SheldonI read an article about Japanese scientists who inserted DNA from luminous jellyfish into other animals, and I thought, "hey, fish nightlights."
SheldonIt's a billion-dollar idea. Shh...
LeonardMum's the word. Sheldon, are you sure you don't wanna just apologize to Gablehauser and get your job back?
SheldonOh, no, no, no, I have too much to do.
LeonardLike luminous fish. (Sheldon shushes him) I'm sorry. I didn't...
SheldonThat's just the beginning. I also have an idea for a bulk mail-order feminine hygiene company. Oh, glow-in-the-dark tampons! Leonard, we're gonna be rich.
LeonardThanks for coming on such short notice.
Mrs. CooperWell, you did the right thing calling.
LeonardI didn't know what else to do. He's lost all focus. Every day he's got a new obsession.
[They enter the apartment to find Sheldon is weaving a poncho at a loom.]
LeonardThis is a particularly disturbing one.
Sheldon(Holding a shuttle) Mommy?
Mrs. CooperHi, baby! (Goes over and hugs him) Oh, you got yourself a loom? How nice!
Mrs. CooperHoney, why'd you get a loom?
SheldonI was working with luminous fish, and I thought, hey... "loom." Mom, what are you doing here?
Mrs. CooperLeonard called me.
SheldonI know, but (To Leonard) why?
LeonardBecause one of the great minds of the 21st century is raising glow-in-the-dark fish and weaving serapes.
SheldonThis is not a serape, this is a poncho.
A serape is open at the sides; a poncho is closed. This is a poncho. And neither is a reason to call someone's mother.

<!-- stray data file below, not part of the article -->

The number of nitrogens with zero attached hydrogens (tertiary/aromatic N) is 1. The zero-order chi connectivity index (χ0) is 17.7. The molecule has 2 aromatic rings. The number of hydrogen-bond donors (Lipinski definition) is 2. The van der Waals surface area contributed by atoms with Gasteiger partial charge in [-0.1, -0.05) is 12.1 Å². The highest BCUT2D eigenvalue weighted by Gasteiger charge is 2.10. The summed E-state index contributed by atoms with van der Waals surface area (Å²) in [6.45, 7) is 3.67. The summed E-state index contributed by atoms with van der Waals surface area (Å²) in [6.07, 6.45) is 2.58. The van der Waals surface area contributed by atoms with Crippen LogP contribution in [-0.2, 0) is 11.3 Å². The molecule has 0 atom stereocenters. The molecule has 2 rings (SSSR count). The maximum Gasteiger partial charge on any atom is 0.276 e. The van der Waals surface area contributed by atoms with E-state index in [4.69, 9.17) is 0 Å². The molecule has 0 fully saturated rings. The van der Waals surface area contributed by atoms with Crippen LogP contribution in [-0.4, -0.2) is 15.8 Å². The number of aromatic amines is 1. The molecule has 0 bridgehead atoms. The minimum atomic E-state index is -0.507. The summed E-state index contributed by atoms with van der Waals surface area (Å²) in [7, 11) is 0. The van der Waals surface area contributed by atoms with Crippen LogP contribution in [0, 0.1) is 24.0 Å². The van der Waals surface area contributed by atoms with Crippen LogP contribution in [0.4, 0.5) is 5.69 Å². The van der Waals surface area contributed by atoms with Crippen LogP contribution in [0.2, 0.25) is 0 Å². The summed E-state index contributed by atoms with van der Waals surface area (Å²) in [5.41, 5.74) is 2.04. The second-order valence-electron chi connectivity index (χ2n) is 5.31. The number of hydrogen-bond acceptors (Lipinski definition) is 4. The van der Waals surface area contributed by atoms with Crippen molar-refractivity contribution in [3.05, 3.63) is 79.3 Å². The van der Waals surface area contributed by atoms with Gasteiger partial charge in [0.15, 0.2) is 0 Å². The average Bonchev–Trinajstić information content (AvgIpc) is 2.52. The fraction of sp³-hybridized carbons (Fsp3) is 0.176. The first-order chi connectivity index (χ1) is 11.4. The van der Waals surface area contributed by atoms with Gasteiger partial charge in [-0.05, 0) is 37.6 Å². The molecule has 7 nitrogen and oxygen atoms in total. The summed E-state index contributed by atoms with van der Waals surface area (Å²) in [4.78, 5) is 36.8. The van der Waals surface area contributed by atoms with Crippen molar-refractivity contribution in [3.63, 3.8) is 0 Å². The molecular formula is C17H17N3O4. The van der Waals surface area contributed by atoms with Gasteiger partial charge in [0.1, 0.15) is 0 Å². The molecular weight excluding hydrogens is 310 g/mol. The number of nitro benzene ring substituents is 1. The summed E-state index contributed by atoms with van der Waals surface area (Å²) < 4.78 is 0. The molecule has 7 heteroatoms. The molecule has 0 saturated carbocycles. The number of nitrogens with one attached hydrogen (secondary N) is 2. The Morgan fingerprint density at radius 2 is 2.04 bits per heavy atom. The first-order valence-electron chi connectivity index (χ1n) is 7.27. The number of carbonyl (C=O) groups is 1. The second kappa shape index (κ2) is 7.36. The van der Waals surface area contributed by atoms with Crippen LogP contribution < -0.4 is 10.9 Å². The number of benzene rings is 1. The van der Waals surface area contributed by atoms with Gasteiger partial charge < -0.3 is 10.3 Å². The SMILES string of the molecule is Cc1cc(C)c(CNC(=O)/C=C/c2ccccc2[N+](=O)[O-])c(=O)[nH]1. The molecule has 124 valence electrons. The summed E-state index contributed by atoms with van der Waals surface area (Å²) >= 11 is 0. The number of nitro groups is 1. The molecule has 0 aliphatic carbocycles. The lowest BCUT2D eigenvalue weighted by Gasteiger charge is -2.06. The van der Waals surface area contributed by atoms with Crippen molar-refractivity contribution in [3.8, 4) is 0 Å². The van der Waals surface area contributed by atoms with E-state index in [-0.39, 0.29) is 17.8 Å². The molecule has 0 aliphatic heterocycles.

LeonardReally? When was the last time you left the house?
SheldonI went to the market with Penny.
LeonardYeah, that was three weeks ago.
SheldonWell, then buckle up: in the next four to eight days she's going to get very crabby.
Mrs. CooperSweetheart, your little friend is concerned about you.
SheldonYes, well, I'm not a child. I'm a grown man, capable of living my life as I see fit. And I certainly don't need someone telling on me to my mother! (Heads for his room)
LeonardWait, where are you going?
SheldonTo my room and no one's allowed in!
Mrs. CooperHe gets his temper from his daddy.
Mrs. CooperHe's got my eyes.
Mrs. CooperAll that science stuff, that comes from Jesus.
The living room.
LeonardSheldon, your mom made dinner.
SheldonI'm not hungry!
Mrs. CooperOh, Leonard, don't trouble yourself. He's stubborn. He may stay in there till the Rapture.
PennyWe so sure that's a bad thing?
Mrs. CooperI tell you, I love the boy to death, but he has been difficult since he fell out of me at the Kmart.
HowardExcuse me for being so bold, but I now see where Sheldon gets his smoldering good looks.